Boys On The Side, 1995
Picked by: Emily Kersing – Producer of Scream Queens
At slumber parties with my BFF in the late ’90s, we would always drift off at 2am in the closing minutes of 1995’s otherwise rarely-seen Boys on the Side. Directed by Herbert Ross (Footloose, Steel Magnolias), it’s a road-trip dramedy with a Roy Orbison motif that still regularly prompts me to tear up on cue in supermarkets.
If you haven’t heard of it, here’s the gist: Robin (Mary-Louise Parker) is a real-estate agent looking for some company on a road-trip to California. Jane (Whoopi Goldberg) — an out-of-work nightclub singer — answers her advertisement. En route, they pick up Holly (Drew Barrymore, at peak adorableness), who is pregnant and fleeing an abusive partner.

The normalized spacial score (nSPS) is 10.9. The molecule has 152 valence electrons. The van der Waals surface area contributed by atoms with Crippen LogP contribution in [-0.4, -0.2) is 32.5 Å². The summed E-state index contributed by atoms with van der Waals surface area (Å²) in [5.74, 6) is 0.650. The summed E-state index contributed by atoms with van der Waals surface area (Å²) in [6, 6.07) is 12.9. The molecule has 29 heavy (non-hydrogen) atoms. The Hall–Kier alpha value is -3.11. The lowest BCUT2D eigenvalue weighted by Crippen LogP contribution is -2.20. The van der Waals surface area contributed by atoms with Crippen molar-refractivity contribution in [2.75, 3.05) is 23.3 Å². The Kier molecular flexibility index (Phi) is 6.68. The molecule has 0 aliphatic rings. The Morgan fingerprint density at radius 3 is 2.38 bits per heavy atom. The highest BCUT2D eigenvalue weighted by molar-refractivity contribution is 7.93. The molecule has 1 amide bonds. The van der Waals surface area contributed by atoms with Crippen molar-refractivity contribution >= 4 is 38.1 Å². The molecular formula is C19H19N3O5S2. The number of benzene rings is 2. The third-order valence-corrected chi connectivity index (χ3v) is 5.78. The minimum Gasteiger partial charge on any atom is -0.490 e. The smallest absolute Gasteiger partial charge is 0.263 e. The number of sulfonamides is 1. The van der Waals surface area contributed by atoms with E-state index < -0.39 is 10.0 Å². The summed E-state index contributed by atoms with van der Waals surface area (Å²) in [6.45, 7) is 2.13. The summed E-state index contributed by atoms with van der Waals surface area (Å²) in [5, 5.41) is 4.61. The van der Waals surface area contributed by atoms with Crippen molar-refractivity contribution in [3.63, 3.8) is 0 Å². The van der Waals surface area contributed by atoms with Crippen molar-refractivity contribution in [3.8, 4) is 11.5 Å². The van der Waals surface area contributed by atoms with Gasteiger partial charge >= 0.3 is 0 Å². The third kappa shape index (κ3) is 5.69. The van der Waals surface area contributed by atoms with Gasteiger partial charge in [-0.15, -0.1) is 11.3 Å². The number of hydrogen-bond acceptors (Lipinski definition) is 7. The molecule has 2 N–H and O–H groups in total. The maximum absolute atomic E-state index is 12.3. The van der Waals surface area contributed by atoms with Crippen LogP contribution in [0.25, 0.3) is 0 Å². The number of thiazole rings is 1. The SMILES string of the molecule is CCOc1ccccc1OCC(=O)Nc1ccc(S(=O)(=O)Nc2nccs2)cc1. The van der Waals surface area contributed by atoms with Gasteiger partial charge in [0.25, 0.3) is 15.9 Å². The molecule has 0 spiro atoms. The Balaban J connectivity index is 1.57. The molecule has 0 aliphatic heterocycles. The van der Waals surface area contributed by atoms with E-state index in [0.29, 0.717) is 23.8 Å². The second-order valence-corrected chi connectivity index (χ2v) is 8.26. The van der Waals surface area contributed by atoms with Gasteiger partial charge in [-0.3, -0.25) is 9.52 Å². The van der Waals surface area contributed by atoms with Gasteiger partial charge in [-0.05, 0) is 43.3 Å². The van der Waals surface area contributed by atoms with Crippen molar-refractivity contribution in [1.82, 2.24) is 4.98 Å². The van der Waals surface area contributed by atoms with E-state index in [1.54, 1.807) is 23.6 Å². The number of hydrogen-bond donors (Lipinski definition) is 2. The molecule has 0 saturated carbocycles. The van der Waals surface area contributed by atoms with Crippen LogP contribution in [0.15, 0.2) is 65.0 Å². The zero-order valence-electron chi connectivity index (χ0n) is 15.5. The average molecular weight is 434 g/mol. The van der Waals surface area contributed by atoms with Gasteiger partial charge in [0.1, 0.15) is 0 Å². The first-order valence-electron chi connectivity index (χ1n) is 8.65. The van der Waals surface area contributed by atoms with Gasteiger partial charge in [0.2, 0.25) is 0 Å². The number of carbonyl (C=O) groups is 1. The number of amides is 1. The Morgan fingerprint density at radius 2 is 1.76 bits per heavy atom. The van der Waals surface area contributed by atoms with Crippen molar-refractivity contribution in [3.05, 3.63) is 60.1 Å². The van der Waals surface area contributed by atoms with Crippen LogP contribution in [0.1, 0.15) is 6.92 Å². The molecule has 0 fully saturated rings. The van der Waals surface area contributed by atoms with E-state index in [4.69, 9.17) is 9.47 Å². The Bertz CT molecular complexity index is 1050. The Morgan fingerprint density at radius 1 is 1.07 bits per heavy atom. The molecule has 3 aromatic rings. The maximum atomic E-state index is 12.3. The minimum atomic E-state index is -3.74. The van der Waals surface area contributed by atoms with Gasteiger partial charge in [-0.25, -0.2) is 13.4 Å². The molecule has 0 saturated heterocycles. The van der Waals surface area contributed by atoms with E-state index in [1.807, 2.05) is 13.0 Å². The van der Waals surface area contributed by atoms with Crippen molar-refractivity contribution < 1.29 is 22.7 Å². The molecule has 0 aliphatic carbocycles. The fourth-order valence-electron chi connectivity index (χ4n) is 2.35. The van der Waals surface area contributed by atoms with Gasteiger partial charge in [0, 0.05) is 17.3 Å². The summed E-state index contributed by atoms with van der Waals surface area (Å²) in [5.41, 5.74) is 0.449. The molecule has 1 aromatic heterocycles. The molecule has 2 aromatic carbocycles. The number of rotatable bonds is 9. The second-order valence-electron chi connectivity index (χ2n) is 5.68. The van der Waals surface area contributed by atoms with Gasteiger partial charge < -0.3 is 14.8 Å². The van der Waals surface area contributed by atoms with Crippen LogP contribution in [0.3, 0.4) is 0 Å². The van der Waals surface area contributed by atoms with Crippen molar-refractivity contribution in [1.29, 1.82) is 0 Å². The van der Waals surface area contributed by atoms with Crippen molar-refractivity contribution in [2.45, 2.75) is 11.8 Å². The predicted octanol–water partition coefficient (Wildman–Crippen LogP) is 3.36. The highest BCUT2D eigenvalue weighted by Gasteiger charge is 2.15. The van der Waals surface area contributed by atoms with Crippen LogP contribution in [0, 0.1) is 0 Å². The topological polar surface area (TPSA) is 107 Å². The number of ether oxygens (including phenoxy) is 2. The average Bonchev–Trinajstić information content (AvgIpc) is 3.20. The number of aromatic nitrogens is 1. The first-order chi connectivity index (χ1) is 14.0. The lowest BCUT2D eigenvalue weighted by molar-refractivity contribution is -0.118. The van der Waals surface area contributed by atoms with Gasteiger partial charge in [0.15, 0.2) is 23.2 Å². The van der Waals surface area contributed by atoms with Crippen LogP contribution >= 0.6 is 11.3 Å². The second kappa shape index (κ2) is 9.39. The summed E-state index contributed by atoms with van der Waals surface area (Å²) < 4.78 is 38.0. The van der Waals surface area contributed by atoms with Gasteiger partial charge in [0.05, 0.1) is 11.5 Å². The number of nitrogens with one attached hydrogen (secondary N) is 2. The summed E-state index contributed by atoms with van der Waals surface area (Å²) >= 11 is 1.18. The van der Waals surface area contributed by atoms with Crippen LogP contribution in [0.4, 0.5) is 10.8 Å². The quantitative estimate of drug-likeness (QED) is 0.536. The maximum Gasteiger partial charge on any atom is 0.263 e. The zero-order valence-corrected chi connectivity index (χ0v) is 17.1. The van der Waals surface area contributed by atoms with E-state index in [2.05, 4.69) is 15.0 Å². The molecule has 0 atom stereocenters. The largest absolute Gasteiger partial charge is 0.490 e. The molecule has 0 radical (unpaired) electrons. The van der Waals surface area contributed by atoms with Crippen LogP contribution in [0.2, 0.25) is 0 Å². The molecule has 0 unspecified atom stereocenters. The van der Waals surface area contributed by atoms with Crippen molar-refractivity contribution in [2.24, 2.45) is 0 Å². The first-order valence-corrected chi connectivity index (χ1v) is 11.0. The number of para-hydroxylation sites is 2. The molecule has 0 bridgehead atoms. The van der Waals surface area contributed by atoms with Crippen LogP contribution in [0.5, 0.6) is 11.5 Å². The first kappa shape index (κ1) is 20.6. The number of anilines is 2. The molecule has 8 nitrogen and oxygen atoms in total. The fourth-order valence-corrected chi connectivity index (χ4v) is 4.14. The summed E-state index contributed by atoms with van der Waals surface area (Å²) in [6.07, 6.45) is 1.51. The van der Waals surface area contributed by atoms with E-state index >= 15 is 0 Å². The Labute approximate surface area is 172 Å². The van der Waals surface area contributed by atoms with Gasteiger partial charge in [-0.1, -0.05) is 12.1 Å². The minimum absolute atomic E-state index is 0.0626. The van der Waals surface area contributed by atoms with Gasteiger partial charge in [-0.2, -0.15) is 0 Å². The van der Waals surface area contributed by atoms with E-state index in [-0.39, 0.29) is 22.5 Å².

Boys on the Side is probably not a classic of modern cinema. It’s pretty cheesy, and partner violence, HIV/AIDS, motherhood, sexual identity and grief are some heavy themes to explore in under two hours. But it’s an unashamed tribute to the resilience of friendship between women — and when watching in a suburban bedroom with my bestie in the summer before high school, it got me right in the guts.
10 Things I Hate About You, 1999
Picked by: Emily Connolly – Co-Producer of Girl Germs and Volunteer Manager
One of my favourite girl-centric films is the classic ’90s Taming Of The Shrew adaptation, 10 Things I Hate About You. I love this film for its portrayal of really strong, interesting and complicated female characters. And yes, this includes Ms Perky: the guidance counsellor who has an unashamed love of saucy literature.